AAA & GHSA: Teen Driver Fatalities Surged Last Year

Teen driver deaths, fueled largely by speeding and distraction, were up 10 percent last year, according to two recently released studies. teens

While the number of teen driving-related deaths has been slashed by nearly half, from 8,250 in 2005 to 4,270 in 2014, last year saw one of the first increases in a decade. In the last five years, according to the AAA auto club, there were 14,000 fatal crashes involving teens. Nearly 33 percent of those involved drivers who were speeding. Also, according to the newest figures released from the Governors Highway Safety Association, the number of motorists killed in teen driver crashes increased from 4,272 in 2014 to 4,689 last year. These accidents all involve teen drivers, but the deaths include passengers, persons in other vehicles, bicyclists, and pedestrians. In fact, more than two-thirds of those killed in teen driver crashes were someone other than the teen driver.

Teens are among the most vulnerable drivers on the road. They lack experience. They often lack an understanding of the serious danger they face – and the great caution they must exercise.

Just recently in Rock Hill, a 17-year-old recent graduate of York Preparatory Academy was killed in a single-car crash on Mobley Store Road at around 4:30 p.m. For reasons that are unclear, according to Herald Online, the teen’s vehicle went off the right side of the road, struck a ditch, overturned, and then slammed into a tree. He’d been wearing a seat belt. There were no passengers and no other vehicles involved.

Teens are 1.6 times more likely to die in a fatal auto accident than adults.

Many states – including North Carolina and South Carolina – have graduated driver’s license programs that have several phases before one attains full driving privileges. These programs have been shown to drive down teen driving accidents by nearly a third. But there is one snag officials haven’t yet figured out how to address. Approximately one in three teens don’t get their license until they turn 18. There is still a high likelihood of their involvement in a crash due to their inexperience, but the graduated driver’s licensing laws don’t include 18- and 19-year-olds.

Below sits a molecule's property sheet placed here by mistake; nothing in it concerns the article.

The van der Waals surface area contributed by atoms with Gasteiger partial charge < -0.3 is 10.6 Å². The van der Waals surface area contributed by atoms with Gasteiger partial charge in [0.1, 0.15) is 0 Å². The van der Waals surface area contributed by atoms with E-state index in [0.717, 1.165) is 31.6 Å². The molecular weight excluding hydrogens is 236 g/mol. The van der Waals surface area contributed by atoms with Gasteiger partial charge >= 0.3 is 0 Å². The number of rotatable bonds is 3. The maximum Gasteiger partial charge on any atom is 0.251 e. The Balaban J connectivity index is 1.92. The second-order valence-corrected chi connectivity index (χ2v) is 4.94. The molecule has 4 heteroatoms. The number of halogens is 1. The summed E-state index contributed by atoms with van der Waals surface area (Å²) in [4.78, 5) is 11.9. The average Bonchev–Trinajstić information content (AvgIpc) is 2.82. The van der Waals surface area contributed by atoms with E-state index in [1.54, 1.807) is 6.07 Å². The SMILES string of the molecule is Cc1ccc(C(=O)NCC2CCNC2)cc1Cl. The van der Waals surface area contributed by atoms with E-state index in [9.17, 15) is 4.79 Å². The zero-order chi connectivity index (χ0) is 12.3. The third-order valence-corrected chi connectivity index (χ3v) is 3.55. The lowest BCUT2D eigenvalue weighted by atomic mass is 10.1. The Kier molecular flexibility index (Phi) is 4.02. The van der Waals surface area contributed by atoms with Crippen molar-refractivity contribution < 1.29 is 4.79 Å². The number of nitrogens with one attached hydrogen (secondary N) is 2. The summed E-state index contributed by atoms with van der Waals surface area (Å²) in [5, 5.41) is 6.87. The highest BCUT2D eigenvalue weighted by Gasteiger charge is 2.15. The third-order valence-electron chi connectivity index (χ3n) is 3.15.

The risk of motorists killed in traffic accidents falls steadily the older the driver. What policy makers seem to fail to understand is that an 18-year-old isn’t necessarily more mentally mature than a 17-year-old. That maturity is essential for safe driving habits.

Our Rock Hill car accident lawyers know there is a wide consensus among driving instructors of the primary causes of these crashes. Those include:

  • Speeding;
  • Distractions (mostly by talking on a cell phone or with other young passengers); and
  • Poor scanning of the road.

In an effort to lower the potential risk, AAA recommends teens practice driving for at least 50 hours. The agency also supports measures that limit the number of non-family member passengers to just one, for at least the first six months after a young driver obtains a license. Banning wireless devices in vehicles is also necessary.

Of course, it doesn’t help that so many adults set a poor example. We know that nearly 80 percent of drivers between the ages of 35 and 55 talk on their smartphones while they’re driving. That’s 20 percent higher than the number of teens. And almost half of adults admit to speeding at least 15 mph over the limit on the highway.

Contact the Carolina injury lawyers at the Lee Law Offices by calling 800-887-1965.

Additional Resources:

Fatalities in teen crashes spike after steady decline, studies find, Oct. 12, 2016, By Bart Jansen, USA Today

More Blog Entries:

Martin v. Powers – Rental Cars Can be Uninsured Vehicles per Certain Liability Contracts, Nov. 4, 2016, Teen Driver Injury Lawyer Blog

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